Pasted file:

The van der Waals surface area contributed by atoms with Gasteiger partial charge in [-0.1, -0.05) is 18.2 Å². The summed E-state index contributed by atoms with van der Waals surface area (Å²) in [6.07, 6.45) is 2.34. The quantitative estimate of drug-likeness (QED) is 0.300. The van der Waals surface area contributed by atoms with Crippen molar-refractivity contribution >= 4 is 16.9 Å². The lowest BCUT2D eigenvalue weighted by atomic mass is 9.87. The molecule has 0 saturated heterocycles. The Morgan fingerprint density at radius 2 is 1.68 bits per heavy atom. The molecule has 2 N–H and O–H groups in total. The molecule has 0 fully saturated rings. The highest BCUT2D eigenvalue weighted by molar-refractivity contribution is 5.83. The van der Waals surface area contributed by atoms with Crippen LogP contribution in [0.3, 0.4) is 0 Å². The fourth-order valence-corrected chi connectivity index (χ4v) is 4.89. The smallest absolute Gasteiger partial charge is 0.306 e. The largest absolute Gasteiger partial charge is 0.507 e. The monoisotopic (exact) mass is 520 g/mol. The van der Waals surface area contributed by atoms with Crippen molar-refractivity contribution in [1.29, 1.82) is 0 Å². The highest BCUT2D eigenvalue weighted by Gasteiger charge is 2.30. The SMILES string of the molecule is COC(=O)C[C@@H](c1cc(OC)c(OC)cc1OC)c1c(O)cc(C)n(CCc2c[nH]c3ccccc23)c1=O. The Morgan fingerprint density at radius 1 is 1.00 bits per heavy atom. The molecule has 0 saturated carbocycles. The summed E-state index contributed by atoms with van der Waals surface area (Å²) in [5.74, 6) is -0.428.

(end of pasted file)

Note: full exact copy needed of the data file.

The van der Waals surface area contributed by atoms with Gasteiger partial charge in [-0.1, -0.05) is 18.2 Å². The summed E-state index contributed by atoms with van der Waals surface area (Å²) in [6.07, 6.45) is 2.34. The quantitative estimate of drug-likeness (QED) is 0.300. The van der Waals surface area contributed by atoms with Crippen molar-refractivity contribution >= 4 is 16.9 Å². The lowest BCUT2D eigenvalue weighted by atomic mass is 9.87. The molecule has 0 saturated heterocycles. The Morgan fingerprint density at radius 2 is 1.68 bits per heavy atom. The molecule has 2 N–H and O–H groups in total. The molecule has 0 fully saturated rings. The highest BCUT2D eigenvalue weighted by molar-refractivity contribution is 5.83. The van der Waals surface area contributed by atoms with Crippen LogP contribution in [0.3, 0.4) is 0 Å². The fourth-order valence-corrected chi connectivity index (χ4v) is 4.89. The smallest absolute Gasteiger partial charge is 0.306 e. The largest absolute Gasteiger partial charge is 0.507 e. The monoisotopic (exact) mass is 520 g/mol. The van der Waals surface area contributed by atoms with Crippen molar-refractivity contribution in [1.29, 1.82) is 0 Å². The highest BCUT2D eigenvalue weighted by Gasteiger charge is 2.30. The SMILES string of the molecule is COC(=O)C[C@@H](c1cc(OC)c(OC)cc1OC)c1c(O)cc(C)n(CCc2c[nH]c3ccccc23)c1=O. The Morgan fingerprint density at radius 1 is 1.00 bits per heavy atom. The molecule has 0 saturated carbocycles. The summed E-state index contributed by atoms with van der Waals surface area (Å²) in [5.74, 6) is -0.428.